“Safety rules are embedded throughout Washington law. Potential safety measures are proper for the jury to consider as standard of care evidence. The Washington Pattern Instructions instruct the jury that the “duty to exercise ordinary care” exists to protect others’ “safety.  The jury must evaluate whether the defendant exercised reasonable care under the circumstances, including whether the defendant considered the foreseeability of harm, the gravity of their risks, the safer alternatives available, and the community or industry standards that are expected. The jury may “consider logic, common sense, justice, policy, and precedent, as applied to the facts of the case, when determining whether a defendant owes a duty in tort. We have long applied these factors when defining ‘duty,’ and they can be traced back for more than 100 years.”

“Safety rules provide key evidence of foreseeability. Foreseeability of injury or danger is a key element of tort liability. Fundamentally, there must be a scope of duty before there can be a breach. “Foreseeability is used to limit the scope of the duty owed because tortfeasors are responsible only for the foreseeable consequences of their acts: “It is for the jury to decide whether the general field of danger should have been anticipated.,, “It is the jury’s function to decide the foreseeable range of danger.

“Safety rules provide evidence that one can reasonably anticipate harm caused by particular conduct, the foreseeable scope of the public exposed to the risk of harm, and the foreseeable severity of injuries that can be reasonably expected. . In Wells v. City o/Vancouver, 77 Wash. 2d 800 (1970), Washington’s Supreme Court explained that plaintiffs have the burden of demonstrating defendants violated a common “rule” to prove breach of reasonable care,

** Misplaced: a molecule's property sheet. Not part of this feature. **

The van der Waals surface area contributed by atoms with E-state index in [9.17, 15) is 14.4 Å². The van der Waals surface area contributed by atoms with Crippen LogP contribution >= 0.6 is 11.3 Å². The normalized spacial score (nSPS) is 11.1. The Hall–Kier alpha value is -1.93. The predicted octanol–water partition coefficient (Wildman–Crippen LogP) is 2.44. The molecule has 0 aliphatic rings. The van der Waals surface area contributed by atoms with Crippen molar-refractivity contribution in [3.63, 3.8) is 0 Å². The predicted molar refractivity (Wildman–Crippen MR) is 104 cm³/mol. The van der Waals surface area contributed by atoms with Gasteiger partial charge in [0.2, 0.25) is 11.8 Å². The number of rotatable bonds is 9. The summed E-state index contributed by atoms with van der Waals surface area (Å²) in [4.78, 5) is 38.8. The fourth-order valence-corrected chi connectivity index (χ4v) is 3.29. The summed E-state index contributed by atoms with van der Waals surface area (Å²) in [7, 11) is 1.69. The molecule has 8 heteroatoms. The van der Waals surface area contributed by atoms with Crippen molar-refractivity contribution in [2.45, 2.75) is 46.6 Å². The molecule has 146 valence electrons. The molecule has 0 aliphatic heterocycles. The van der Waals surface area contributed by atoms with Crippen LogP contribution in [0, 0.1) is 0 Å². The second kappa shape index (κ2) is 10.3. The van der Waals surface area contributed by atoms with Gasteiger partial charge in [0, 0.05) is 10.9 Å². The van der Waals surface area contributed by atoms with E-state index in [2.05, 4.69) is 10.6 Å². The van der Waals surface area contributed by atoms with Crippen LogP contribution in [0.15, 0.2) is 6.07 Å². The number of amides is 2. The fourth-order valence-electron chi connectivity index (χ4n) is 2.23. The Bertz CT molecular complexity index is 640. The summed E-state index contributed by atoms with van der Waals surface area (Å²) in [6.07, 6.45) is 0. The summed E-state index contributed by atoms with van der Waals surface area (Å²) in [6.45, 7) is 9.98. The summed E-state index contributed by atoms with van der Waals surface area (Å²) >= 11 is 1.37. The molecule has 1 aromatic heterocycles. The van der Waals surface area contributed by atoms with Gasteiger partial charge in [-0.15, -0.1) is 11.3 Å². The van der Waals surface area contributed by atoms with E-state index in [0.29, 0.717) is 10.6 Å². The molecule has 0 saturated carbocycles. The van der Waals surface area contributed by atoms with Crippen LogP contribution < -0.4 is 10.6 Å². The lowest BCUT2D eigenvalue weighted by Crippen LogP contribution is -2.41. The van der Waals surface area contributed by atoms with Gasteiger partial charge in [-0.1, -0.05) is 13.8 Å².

“It is not improper to advocate safety rules as a standard to be expected of all people in the relevant community. The wide latitude given to counsel includes argument to the jury to return a verdict that promotes the public policies of the law. The concept of duty is a reflection of all those considerations of public policy which lead the law to conclude that a ‘plaintiffs interests are entitled to legal protection.”,One of the major purposes of tort law is to encourage people to act with reasonable care for the welfare of themselves and others … An underlying purpose of tort law is to provide for public safety through deterrence.,, The law of torts, as developed over the centuries, reflects certain basic social policies. These policies represent deep-rooted notions of fairness and justice in human relations … [and] evolved, in many ways, to embody the aspirations and ideals of a culture with respect to the relations of one man to another in the community.”

Certainly there are situations where it is proper to restrict the use of words or phrases to conform to rulings about excluded evidence or where the matter is irrelevant. In civil cases where evidence of insurance is excluded, a restriction on bringing up insurance may well be proper or where conviction of crime has been excluded to prohibit discussion of convictions. But, too often the ban is imposed because the judge has subjectively decided the use of a word or phrase is somehow unfair to a party. Too often this kind of micro managing trial advocacy creates more harm than the supposed good it is supposed to bring.

About Paul Luvera

Plaintiff trial lawyer for 50 years. Past President of the Inner Circle of Advocates & Washington State Trial Lawyers Association. Member American Board of Trial Advocates, American College of Trial Lawyers, International Academy, International Society of Barristers, member of the National Trial Lawyers Hall of Fame & speaker at Spence Trial College